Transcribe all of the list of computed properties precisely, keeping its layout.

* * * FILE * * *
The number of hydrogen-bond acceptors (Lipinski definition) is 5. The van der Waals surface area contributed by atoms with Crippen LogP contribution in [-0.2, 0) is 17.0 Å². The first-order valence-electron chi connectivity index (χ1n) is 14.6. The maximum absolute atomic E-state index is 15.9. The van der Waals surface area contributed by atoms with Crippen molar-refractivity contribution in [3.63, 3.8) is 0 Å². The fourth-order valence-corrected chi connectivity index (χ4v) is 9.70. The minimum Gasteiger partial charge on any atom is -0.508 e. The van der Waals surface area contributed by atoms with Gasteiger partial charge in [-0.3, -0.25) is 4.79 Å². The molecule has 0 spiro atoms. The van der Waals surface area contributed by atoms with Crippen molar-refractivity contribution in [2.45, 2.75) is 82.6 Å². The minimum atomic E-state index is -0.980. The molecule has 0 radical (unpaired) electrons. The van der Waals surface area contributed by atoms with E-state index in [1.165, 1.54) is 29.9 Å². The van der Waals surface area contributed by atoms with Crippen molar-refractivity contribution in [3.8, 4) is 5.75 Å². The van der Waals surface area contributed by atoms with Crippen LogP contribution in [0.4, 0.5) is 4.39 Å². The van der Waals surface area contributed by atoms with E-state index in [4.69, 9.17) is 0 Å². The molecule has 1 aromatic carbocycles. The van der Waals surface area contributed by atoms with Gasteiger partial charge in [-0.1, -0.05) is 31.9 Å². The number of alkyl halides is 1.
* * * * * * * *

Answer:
The number of hydrogen-bond acceptors (Lipinski definition) is 5. The van der Waals surface area contributed by atoms with Crippen LogP contribution in [-0.2, 0) is 17.0 Å². The first-order valence-electron chi connectivity index (χ1n) is 14.6. The maximum absolute atomic E-state index is 15.9. The van der Waals surface area contributed by atoms with Crippen molar-refractivity contribution in [3.63, 3.8) is 0 Å². The fourth-order valence-corrected chi connectivity index (χ4v) is 9.70. The minimum Gasteiger partial charge on any atom is -0.508 e. The van der Waals surface area contributed by atoms with Gasteiger partial charge in [-0.3, -0.25) is 4.79 Å². The molecule has 0 spiro atoms. The van der Waals surface area contributed by atoms with Crippen molar-refractivity contribution in [2.45, 2.75) is 82.6 Å². The minimum atomic E-state index is -0.980. The molecule has 0 radical (unpaired) electrons. The van der Waals surface area contributed by atoms with E-state index in [1.165, 1.54) is 29.9 Å². The van der Waals surface area contributed by atoms with Crippen molar-refractivity contribution in [3.8, 4) is 5.75 Å². The van der Waals surface area contributed by atoms with Crippen LogP contribution in [0.4, 0.5) is 4.39 Å². The van der Waals surface area contributed by atoms with E-state index in [4.69, 9.17) is 0 Å². The molecule has 1 aromatic carbocycles. The van der Waals surface area contributed by atoms with Gasteiger partial charge in [-0.1, -0.05) is 31.9 Å². The number of alkyl halides is 1.